A colourful man of the people
“It’s about coming up with good solutions and lobbying for them”
In a photo displayed prominently in his office at the Kitikmeot Inuit Association, Keith Peterson sports a bright red and blue Spiderman shirt and a toothy grin as he stands beside Jean Chrétien, clad in a drab grey suit.
Peterson was actually wearing a suit himself when he met with Chrétien, who was prime minister at the time, in Ottawa last year for a meeting of the Nunavut Association of Municipalities.
But for his big photo op, the Cambridge Bay mayor and president of NAM, changed into his Spidey suit to the surprise of the PM, and his fellow Nunavut mayors.
He wasn’t playing a prank or taking up someone on a bet. Instead, Peterson, 48, explained last week, he wanted to show the kids back home in Cambridge Bay that it could have been any one of them in that spot beside Chrétien.
It’s that same mentality he wants to instill in Cambridge Bay voters in the coming weeks as he campaigns to be their next MLA. He wants them to know that if he is elected to sit in Iqaluit, he will represent the ordinary people of the community, the ones whose voices are rarely heard in the capital.
“I’m not going to be a rebel, but we have folks out here who want to have a better life,” he said from his KIA office, where he is on leave from his job as lead negotiator on Inuit impact and benefits agreements.
“We have two to three generations packed into these little houses.”
He wants to be the voice for the part of the territory that is farthest away from the political centre.
“We’re not often heard,” he said. “But the Kitikmeot in the next five years will be the economic engine of Nunavut. It will be what drives Nunavut into the future.
“We have the tourism potential, the resource potential. We need to get control of our economy.”
As president of NAM, he became familiar with the chain of command on Parliament Hill, an important skill for an MLA, he said.
He points to Prime Minister Paul Martin’s infrastructure plan, which promises one per cent of the total new infrastructure cash for every province and territory in Canada and recommends dividing up the rest by population. He said that was actually his recommendation, on behalf of NAM. The plan favours have-not jurisdictions, and means Nunavut will receive an automatic $20 million in infrastructure funds.
“It’s not about whining. It’s about coming up with good solutions and then lobbying for them,” he said.
But while he has experience making deals with Ottawa politicians, he has no plan to become one himself.
“I’d just like to represent the people here in Cambridge Bay,” he said.
He would, however, consider a cabinet post. He is being touted by some as Nunavut’s next finance minister.
“Any MLA must be prepared to serve,” he said. “It will be important for the Kitikmeot to have two key ministers in the Nunavut government. However that all shakes out, I don’t know.”
The lifelong Northerner (he was born in the Yukon) will face three Inuit challengers for the Cambridge Bay seat: Harry Maksagak, David Kaosoni and Harry Aknavigak.
Harry Maksagak, 51, son of the first Nunavut commissioner, Helen Maksagak, said he’s running to continue the work his parents began in building the new territory.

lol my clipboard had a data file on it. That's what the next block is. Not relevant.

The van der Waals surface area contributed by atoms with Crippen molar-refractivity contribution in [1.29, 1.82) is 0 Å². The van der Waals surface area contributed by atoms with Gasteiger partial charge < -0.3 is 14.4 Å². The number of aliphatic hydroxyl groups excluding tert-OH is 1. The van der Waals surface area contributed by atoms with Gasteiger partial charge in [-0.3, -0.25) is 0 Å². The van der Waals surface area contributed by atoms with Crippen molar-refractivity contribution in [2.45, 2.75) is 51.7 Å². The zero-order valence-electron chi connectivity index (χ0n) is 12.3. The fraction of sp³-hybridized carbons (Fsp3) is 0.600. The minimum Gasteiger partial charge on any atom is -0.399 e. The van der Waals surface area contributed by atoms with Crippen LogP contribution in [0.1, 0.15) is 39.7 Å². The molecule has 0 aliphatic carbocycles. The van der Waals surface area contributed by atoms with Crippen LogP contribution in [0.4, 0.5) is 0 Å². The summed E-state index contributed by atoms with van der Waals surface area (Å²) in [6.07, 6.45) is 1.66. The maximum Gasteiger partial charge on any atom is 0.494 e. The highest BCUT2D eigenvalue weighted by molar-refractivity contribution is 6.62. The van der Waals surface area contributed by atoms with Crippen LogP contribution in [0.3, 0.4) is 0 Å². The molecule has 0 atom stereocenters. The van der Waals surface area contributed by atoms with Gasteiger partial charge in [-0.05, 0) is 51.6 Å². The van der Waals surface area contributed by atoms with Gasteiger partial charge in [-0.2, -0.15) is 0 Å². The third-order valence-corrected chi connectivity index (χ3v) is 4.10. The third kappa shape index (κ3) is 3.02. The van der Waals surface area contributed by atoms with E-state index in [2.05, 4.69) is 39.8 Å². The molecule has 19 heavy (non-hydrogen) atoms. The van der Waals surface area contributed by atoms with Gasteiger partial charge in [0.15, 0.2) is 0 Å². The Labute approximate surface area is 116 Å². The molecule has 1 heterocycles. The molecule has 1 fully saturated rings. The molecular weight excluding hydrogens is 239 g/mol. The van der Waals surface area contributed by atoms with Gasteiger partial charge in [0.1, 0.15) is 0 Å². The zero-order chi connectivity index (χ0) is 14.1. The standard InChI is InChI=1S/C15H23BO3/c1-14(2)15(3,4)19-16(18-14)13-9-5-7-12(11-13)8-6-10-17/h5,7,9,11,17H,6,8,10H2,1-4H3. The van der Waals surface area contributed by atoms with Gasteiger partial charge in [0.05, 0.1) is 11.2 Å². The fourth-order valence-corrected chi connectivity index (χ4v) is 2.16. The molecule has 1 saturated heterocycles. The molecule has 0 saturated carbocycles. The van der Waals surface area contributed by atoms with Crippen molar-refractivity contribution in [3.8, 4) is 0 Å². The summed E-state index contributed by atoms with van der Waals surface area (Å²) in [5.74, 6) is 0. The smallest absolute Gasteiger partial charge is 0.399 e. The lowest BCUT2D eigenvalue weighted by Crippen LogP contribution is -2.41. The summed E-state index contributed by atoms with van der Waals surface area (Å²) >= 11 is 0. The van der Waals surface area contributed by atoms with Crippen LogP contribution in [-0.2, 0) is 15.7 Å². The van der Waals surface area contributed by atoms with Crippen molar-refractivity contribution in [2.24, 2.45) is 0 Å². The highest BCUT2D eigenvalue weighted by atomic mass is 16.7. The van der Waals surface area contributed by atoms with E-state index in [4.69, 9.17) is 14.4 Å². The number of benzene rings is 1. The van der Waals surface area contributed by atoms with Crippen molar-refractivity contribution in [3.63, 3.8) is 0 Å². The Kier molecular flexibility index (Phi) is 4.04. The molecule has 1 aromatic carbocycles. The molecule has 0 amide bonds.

His father, John, died just as Nunavut was created. “I want to have that puzzle that he was working on complete, and have one of his own working on our new Nunavut government,” he said.
A long time employee at the Lupin gold mine, before it shut down last summer, Maksagak said he’s optimistic, but also realistic about the future of mining in the Kitikmeot.
“Mining is a good industry. It provides employment, and has spinoff employment,” he said. “But it has a two-year heyday. Then, all of a sudden, you will start hearing rumours of a shutdown. Once the ore is gone, it’s gone. It’s a non-renewable resource. Once it’s gone, you don’t have a job.”
David Kaosoni, 49, who is on leave from his job as manager of the regional community government and transportation office, said now that his children are grown, he’s ready to take up the challenge of being an elected representative.
“I’ve freed up time for this adventure I’m about to take,” he said.
He, like all the Cambridge Bay candidates, sees housing and economic development as the primary needs of the community, but he is particularly concerned about the Yellowknife-based Norterra Group of Companies.
He was dismayed that the Northern Transportation Company Ltd. lost out on a fuel shipment contract last year, and that Canadian North has been left off the list of Inuit-owned firms that qualify for a GN business incentive policy.
“I’d like to rethink that, revisit that. They’re bringing a lot of benefits to Inuit,” he said.
Harry Aknavigak, 41, is a KitNuna Construction Company employee on contract with Canadian North Cargo.
Aknavigak’s background is primarily in education, having worked as an adult instructor for 12 years. He has also served as a justice of the peace in the community for about the same length of time.
He is concerned about employment in the health care sector. In particular, he wants to make sure that Inuit get jobs at the new health centre being built in Cambridge Bay.
He also sees tourism as a good tool for economic development in the community.
“It could bring big employability in Cambridge Bay,” he said.
But most of all, he said, the GN needs to train more Inuit to work in senior positions.
“The GN needs more people to take over management,” he said.